Nothing on this list is a quick solution like firing a few people would be. These are, however, far superior long-term solutions. Implementing these steps will force you to solve systematic issues generating many avoidable costs.
Maintenance cost vs. capital expenditure
For accounting purposes, it is important to distinguish between general maintenance costs and capital expenditures.
In short, regular maintenance costs include maintenance actions performed on a regular basis to keep assets in their original condition. This includes routine maintenance work, spare parts replacements, and simple repairs.
Capital expenditures are maintenance expenses like major overhauls and upgrades that require significant resource investments. In contrast to regular maintenance, capital expenditures increase asset value.
The benefits of standard maintenance work last for less than 12 months and go on a profit and loss statement for the current year. In contrast, the benefits of capital expenditures last for more than 12 months – so they can be depreciated over time.
Sometimes you have to spend money to save money
Investing money in maintenance is often the smartest long-term solution you can make.
It makes more sense to buy a new machine than continuously repair an old asset that is near the end of its lifespan. Buying original parts and materials can prolong asset lifespan and reduce the number of emergency repairs. Investing in a CMMS can save you money in a multitude of ways. Putting a few bucks into training maintenance technicians and operators can be extremely cost-effective when working with expensive equipment.
Of course, getting approval for such investments is easier said than done. The strongest case you can make to top management is to show the expected return on investment. You can start with an inexpensive proposal like implementing a CMMS software. Here’s a simple guide on how to calculate CMMS ROI to get you started.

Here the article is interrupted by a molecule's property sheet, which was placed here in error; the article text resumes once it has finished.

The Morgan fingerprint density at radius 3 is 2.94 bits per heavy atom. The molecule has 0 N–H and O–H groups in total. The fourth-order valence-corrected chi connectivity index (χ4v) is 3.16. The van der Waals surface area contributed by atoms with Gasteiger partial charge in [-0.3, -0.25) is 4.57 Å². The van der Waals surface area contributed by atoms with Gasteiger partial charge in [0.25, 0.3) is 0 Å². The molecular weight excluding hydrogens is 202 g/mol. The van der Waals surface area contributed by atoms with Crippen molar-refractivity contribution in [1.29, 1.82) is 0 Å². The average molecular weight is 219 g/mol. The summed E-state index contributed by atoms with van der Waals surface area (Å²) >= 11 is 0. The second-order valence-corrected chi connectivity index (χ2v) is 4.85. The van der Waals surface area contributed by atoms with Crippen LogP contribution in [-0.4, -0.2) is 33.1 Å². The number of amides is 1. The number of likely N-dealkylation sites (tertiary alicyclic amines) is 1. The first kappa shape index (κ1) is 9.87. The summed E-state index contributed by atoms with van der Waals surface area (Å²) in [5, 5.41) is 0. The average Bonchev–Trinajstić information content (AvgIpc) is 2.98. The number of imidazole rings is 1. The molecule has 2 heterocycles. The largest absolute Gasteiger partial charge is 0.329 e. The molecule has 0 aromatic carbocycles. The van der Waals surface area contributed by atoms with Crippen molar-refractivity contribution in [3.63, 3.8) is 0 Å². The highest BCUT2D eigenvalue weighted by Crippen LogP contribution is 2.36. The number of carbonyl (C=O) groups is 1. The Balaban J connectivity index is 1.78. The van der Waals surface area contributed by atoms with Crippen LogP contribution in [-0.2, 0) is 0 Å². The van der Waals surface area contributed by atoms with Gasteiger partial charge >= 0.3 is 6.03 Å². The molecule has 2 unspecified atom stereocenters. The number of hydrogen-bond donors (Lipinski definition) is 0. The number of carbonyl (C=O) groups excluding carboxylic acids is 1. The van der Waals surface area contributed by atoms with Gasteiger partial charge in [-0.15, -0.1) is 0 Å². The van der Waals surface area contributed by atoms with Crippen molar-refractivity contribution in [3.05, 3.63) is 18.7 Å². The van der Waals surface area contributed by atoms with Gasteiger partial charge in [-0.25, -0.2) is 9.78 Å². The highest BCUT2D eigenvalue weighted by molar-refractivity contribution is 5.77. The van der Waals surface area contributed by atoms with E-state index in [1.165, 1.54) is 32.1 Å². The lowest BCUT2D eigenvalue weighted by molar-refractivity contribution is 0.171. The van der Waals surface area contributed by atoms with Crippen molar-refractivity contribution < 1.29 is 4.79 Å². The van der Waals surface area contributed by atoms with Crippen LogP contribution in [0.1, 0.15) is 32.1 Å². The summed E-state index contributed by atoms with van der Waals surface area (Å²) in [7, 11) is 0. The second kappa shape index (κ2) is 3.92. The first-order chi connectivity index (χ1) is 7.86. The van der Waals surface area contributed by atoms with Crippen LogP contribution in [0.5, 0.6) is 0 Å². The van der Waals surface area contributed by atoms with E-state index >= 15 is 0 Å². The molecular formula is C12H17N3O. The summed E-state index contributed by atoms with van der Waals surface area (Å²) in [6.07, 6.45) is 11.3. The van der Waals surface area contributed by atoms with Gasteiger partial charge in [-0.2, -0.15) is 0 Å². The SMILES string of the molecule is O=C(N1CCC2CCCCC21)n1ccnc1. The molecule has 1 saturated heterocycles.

When it is all said and done, we hope you now know how to control your maintenance expenses. If you believe we missed something important, start a discussion in the comments below!
"I can track my inventory and it sends me emails when I'm running low on an item. Also that I can track how much time I'm spending on certain jobs over an extended period of time."
— Cody Jensen
Very easy to use, access
"I like the price, the fact I can see it on my phone or the computer. I like that it is internet-based."
— Curt Waisath
Valley Salt LLC
It just works
"Honestly - the customer support has been fabulous. We had a minor feature request that was deployed within 24 hours - which is unheard of. Even better when you consider our business is located in a completely different time zone (somewhere in Australia). Limble is quite intuitive and I love the ability to have assets nested within each other."
— Ed Cronin
Great for smaller or larger facilities
"We haven't fully integrated Limble yet but we are already seeing improvements in our efficiency. As we fully integrate Limble we expect to see more benefits and increase our response and completion times. The customer support has been outstanding. The Limble team is very quick to respond to any questions and they are very open to suggestions."
— Mike Hill
Children's Home of Lubbock
Limble is the best thing to happen to this company
"Limble does such a good job at keeping track of what's been done and letting me know when and what I need to do next."
— Tom Jones
Little Giant Ladder Systems
Great product at a great price
"Terrific customer service, easy to use, and at a great value. Our old Maintenance software was very difficult to use and was very expensive."
— Brian Williams